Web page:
The limitations of the silhouette would seem to hamstring its communicative abilities as an artistic medium. There is only a shadowed outline. At best, you can identify what you see—a person’s profile or object’s shape—but there is no way to clearly convey expression or emotion with these cutouts. Instead, an artist can only convey physical action.
Kara Walker’s work pushes against all of these restrictions. Her show at the Whitney— Kara Walker: My Complement, My Enemy, My Oppressor, My Love—reveals how subversive and disturbing a silhouette can be. Focused on the untold narratives of African Americans in the South, Walker’s work satirizes race, gender and sexuality.
Like an antique frieze, "Gone, An Historical Romance of a Civil War as It Occurred Between the Dusky Thighs of One Young Negress and Her Heart" stretches out for 50 feet, occupying the walls of an entire gallery. A viewer’s eyes first pass over the shapes, not really identifying the gruesome and disturbing actions taking place: a suited gentleman steals a kiss from a girl while nearby a young child displays a strangled goose for a woman lying supine at his feet. A male figure’s head and arms disappear underneath a woman’s skirt, her legs and arms violently splayed.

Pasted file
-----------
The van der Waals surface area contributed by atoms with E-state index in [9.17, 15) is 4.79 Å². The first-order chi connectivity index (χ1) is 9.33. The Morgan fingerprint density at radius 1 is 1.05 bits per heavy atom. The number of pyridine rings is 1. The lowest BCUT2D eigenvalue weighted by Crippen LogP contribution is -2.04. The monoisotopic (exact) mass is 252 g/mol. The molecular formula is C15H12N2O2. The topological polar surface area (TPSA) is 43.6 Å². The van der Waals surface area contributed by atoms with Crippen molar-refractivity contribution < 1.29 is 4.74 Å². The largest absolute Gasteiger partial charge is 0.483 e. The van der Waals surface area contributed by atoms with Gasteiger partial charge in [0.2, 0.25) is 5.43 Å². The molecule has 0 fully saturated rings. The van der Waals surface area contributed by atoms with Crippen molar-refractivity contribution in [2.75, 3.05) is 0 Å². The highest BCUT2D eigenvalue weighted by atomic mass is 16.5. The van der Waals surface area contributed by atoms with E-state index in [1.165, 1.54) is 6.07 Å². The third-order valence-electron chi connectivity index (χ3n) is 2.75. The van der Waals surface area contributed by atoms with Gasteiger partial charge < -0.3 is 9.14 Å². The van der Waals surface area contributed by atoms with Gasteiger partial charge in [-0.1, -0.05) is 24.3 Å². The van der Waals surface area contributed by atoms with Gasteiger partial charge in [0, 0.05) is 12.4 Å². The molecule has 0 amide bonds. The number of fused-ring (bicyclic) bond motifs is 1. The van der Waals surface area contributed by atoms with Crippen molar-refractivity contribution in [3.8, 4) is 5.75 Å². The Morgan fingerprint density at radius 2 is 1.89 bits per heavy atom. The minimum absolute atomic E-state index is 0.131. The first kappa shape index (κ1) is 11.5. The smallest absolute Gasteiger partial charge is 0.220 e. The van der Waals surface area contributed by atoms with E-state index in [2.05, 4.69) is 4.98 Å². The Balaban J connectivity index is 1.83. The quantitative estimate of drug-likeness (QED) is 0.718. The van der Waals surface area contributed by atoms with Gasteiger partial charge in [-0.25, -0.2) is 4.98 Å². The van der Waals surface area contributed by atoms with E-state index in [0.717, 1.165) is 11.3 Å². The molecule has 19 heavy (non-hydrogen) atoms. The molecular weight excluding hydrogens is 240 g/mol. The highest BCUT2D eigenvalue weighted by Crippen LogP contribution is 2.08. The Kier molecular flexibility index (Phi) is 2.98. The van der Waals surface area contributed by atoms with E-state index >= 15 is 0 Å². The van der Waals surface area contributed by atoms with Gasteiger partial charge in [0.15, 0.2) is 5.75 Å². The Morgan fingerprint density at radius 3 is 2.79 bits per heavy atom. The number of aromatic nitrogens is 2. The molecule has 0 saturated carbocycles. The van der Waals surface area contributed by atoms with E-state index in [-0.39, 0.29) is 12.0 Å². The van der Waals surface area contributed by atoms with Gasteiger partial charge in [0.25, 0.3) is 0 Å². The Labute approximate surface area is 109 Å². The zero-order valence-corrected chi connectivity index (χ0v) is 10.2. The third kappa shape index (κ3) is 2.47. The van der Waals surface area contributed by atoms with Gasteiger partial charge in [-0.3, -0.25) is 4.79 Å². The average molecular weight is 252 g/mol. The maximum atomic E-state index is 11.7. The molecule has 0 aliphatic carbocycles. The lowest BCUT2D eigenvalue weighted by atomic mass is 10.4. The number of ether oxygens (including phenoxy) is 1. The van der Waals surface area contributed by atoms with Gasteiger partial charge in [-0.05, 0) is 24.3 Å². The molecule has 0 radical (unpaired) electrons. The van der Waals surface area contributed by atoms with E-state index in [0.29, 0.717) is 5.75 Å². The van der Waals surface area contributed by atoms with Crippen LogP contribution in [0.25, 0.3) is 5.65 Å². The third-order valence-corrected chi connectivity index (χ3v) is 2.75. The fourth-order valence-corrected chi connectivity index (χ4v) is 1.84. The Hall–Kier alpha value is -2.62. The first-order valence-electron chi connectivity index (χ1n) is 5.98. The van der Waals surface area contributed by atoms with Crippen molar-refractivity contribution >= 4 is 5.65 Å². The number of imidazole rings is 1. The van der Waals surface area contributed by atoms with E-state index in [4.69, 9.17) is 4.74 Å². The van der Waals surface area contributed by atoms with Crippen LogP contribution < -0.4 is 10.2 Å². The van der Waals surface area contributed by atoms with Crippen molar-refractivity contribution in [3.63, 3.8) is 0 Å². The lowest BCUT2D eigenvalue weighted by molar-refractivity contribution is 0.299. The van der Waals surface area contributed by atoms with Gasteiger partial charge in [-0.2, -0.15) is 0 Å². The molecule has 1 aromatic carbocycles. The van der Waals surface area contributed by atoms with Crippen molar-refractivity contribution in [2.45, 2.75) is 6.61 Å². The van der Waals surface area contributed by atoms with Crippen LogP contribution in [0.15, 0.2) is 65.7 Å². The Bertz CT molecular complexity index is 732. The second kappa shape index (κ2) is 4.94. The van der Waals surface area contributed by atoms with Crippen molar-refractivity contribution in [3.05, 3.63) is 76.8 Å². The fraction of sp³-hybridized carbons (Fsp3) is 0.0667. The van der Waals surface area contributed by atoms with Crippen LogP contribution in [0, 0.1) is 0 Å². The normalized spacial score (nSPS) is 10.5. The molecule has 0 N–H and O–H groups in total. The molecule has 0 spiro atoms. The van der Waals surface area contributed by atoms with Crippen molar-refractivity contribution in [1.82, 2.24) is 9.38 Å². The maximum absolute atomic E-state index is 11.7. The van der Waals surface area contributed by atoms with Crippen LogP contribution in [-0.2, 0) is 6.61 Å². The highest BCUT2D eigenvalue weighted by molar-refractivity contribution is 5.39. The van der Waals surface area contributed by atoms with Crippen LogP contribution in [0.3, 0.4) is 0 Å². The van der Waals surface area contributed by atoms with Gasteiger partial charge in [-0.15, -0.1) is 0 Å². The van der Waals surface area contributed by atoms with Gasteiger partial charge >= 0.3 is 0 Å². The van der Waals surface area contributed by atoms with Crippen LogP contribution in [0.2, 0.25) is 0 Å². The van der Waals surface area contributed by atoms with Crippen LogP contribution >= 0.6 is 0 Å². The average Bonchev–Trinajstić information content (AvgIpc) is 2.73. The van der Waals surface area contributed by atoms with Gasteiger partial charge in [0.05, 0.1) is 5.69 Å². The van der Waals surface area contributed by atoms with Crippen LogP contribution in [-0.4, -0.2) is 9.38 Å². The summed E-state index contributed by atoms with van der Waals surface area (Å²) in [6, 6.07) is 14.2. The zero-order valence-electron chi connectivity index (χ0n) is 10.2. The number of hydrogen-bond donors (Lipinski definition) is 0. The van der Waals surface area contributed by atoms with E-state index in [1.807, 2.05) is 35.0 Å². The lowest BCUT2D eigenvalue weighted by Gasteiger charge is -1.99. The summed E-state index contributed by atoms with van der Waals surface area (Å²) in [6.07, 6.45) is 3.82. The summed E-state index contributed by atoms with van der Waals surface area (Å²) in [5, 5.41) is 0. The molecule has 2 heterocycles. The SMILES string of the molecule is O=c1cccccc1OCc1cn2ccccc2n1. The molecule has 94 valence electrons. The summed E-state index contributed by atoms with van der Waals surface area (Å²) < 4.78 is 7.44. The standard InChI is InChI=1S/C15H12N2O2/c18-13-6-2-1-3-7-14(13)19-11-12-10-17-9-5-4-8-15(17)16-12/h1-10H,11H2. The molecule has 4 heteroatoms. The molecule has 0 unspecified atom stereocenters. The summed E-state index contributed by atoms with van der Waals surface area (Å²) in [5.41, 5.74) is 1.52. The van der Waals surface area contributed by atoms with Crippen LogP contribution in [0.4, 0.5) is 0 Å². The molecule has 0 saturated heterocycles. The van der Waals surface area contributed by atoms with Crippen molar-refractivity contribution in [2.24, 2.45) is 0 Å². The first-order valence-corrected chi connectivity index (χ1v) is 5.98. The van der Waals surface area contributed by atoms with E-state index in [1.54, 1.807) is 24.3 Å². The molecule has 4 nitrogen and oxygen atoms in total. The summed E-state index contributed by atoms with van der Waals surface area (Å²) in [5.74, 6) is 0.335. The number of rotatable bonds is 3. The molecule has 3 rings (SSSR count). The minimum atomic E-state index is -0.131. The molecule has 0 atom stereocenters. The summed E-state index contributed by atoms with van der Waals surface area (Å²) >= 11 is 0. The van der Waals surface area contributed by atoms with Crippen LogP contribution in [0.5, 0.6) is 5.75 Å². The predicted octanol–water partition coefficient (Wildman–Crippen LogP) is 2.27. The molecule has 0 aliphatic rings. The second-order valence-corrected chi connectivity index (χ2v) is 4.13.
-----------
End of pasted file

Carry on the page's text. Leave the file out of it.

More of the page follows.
Scatological, fanciful yet violent and uncomfortably confessional, Walker’s work belies the banal medium she has chosen. By emphasizing the gap between what is seen and not seen, the horrors that her shadows hide take on the same all-too-real substance of nightmares.
Photo credit: Kara Walker, Cut (Wikipedia)